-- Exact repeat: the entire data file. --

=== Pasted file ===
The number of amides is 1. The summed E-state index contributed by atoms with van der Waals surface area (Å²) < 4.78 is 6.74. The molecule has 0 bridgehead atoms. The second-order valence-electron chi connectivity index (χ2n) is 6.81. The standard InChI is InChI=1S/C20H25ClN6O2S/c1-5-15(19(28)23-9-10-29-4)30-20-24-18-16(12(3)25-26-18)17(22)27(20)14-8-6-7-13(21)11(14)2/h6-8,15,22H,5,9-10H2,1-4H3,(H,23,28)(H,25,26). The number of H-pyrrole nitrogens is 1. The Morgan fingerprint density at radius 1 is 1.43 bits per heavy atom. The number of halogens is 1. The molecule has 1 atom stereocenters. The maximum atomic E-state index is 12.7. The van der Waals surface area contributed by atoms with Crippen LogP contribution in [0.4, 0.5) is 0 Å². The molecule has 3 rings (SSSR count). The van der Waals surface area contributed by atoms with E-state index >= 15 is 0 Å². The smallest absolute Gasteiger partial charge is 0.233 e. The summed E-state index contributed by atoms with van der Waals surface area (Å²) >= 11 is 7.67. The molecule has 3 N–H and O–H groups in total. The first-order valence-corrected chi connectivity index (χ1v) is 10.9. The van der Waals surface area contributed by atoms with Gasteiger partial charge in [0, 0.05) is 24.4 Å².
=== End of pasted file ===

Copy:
The number of amides is 1. The summed E-state index contributed by atoms with van der Waals surface area (Å²) < 4.78 is 6.74. The molecule has 0 bridgehead atoms. The second-order valence-electron chi connectivity index (χ2n) is 6.81. The standard InChI is InChI=1S/C20H25ClN6O2S/c1-5-15(19(28)23-9-10-29-4)30-20-24-18-16(12(3)25-26-18)17(22)27(20)14-8-6-7-13(21)11(14)2/h6-8,15,22H,5,9-10H2,1-4H3,(H,23,28)(H,25,26). The number of H-pyrrole nitrogens is 1. The Morgan fingerprint density at radius 1 is 1.43 bits per heavy atom. The number of halogens is 1. The molecule has 1 atom stereocenters. The maximum atomic E-state index is 12.7. The van der Waals surface area contributed by atoms with Crippen LogP contribution in [0.4, 0.5) is 0 Å². The molecule has 3 rings (SSSR count). The van der Waals surface area contributed by atoms with E-state index >= 15 is 0 Å². The smallest absolute Gasteiger partial charge is 0.233 e. The summed E-state index contributed by atoms with van der Waals surface area (Å²) >= 11 is 7.67. The molecule has 3 N–H and O–H groups in total. The first-order valence-corrected chi connectivity index (χ1v) is 10.9. The van der Waals surface area contributed by atoms with Gasteiger partial charge in [0, 0.05) is 24.4 Å².